Abstract title

Self-harm and suicide: an 11-year retrospective study in regional Victoria

View abstract

Background: Each year, over 700,000 people die by suicide worldwide, with many more attempting suicide. In the past two decades, global age-standardised suicide rates declined by 36%, also observed in Australia which experienced a considerably smaller decline of 2.4%. However, in Australia, while such deaths mostly decreased among males (a decline of 7%, from 20.0 to 18.6 per 100,000 population comparing 2000 with 2021), an opposite trend was observed in females with suicide deaths increasing by 11.5% (5.2 to 5.8 per 100,000 population). Differences in Australian self-harm hospital admissions over time are also observed by residential areas with hospitalisations decreasing in major cities (111 to 107 per 100,000, in 2012–13 and 2020–21, respectively) but increasing in outer regional (136 to 149 per 100,000) and rural remote locations (146 to 171 per 100,000).

Aims: This population-based retrospective study, which linked hospital data with Ambulance Victoria data, aimed to describe self-harm hospital admissions over time in Greater Bendigo in regional Victoria during 2010–20 and to investigate methods used and risk factors for dying during admission.

Statistical methods: Trends in self-harm admissions over time were tested by sex using Dickey-Fuller and MacKinnon tests. Paramedic pre-hospital management was described during the 30 days prior to hospital admission. Risk-adjusted odds ratios of in-hospital mortality were estimated using a logistic regression that accounted for age, sex, socioeconomic disadvantage, complexity level, admission via the emergency department, self-harm intent, self-harm method and paramedic management during 30 days prior to the hospital admission.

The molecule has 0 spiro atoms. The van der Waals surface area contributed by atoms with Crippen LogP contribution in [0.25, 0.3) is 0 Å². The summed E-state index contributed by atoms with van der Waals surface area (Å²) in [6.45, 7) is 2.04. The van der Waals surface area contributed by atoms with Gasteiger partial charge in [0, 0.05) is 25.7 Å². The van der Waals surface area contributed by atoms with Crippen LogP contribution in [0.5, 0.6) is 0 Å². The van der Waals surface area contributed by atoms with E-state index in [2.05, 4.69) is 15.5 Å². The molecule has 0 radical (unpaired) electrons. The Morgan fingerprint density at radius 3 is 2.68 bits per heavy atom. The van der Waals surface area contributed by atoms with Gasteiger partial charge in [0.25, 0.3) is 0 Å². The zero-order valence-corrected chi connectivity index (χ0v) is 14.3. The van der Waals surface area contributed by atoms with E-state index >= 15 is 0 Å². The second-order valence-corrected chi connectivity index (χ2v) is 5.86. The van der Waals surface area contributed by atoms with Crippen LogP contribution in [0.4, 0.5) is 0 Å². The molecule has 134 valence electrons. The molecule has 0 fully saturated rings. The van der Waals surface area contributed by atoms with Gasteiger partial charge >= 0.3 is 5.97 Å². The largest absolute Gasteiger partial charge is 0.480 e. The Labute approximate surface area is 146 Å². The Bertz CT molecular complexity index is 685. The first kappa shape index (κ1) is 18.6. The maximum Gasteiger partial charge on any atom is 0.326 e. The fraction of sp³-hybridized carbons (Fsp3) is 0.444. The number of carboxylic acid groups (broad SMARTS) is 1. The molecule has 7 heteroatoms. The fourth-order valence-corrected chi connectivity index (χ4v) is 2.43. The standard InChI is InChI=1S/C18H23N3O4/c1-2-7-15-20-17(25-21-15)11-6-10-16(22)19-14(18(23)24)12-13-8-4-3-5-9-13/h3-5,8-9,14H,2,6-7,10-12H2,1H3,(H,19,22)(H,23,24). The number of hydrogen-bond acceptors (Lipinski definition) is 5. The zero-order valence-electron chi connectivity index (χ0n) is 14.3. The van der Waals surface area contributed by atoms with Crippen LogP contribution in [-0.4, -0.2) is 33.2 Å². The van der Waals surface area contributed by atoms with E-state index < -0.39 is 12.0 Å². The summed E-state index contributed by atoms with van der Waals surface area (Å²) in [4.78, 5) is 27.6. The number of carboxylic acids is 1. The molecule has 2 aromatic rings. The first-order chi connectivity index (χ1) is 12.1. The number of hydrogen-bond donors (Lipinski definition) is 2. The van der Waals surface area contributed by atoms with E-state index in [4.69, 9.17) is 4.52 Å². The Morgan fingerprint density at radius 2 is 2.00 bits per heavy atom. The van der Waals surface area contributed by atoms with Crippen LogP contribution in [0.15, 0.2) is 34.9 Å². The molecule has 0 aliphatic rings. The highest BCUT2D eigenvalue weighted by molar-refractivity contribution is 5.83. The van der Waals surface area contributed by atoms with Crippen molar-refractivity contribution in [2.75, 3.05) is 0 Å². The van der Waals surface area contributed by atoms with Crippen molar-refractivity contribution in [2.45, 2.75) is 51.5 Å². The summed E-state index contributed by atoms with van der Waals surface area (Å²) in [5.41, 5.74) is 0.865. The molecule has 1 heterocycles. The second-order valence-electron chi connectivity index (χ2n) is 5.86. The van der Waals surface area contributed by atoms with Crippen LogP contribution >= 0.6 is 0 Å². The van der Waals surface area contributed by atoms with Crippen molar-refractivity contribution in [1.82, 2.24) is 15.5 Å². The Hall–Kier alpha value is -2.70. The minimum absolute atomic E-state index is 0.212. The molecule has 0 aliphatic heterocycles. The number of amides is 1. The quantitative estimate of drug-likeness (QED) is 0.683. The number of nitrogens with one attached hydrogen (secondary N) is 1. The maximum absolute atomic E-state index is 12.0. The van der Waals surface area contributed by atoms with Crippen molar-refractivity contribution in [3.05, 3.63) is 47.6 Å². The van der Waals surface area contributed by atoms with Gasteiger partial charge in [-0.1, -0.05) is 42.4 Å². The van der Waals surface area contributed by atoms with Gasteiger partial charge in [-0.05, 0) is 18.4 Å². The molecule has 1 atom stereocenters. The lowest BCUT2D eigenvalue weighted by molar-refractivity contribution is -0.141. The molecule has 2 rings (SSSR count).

Results: During the study period, 2000 individuals (59% female) (mean age 36.5 [SD 18.6] years) were admitted for self-harm. Increased trends in self-harm admissions over time were observed in both sexes. Poisoning was more commonly used by females whereas males used more methods that involved blunt and sharp objects, smoke and fire and firearms. Factors significantly associated with increased risk of dying in the hospital were older age, male sex, low socioeconomic status, DRG classified major complexity, critical care admission, and self-harm method of suffocation. Patients who had been attended by paramedics during the 30-day period prior to admission were 36% less likely to die than those who had not been attended by paramedics (adjusted-OR 0.64, 95% confidence interval (CI) 0.42-0.97). Patients coming from regional locations were 41% more likely to die compared to those coming from rural or metropolitan regions (adjusted-OR 1.41, 95% CI 1.03-1.96).

Conclusion: The increased trends in self-harm detected in our study warrant population-wide suicide literacy campaigns tailored to high-risk groups living in regional communities. Our findings show that individuals should seek treatment for such injuries as they are less likely to die from them when being attended by paramedics. However, past literature indicates that paramedics feel ill-equipped to deal with mental health and suicide calls. Further focused training/education to enhance paramedics’ confidence during mental health related responses may further improve patients’ outcomes.

Meg Murray

Biography
View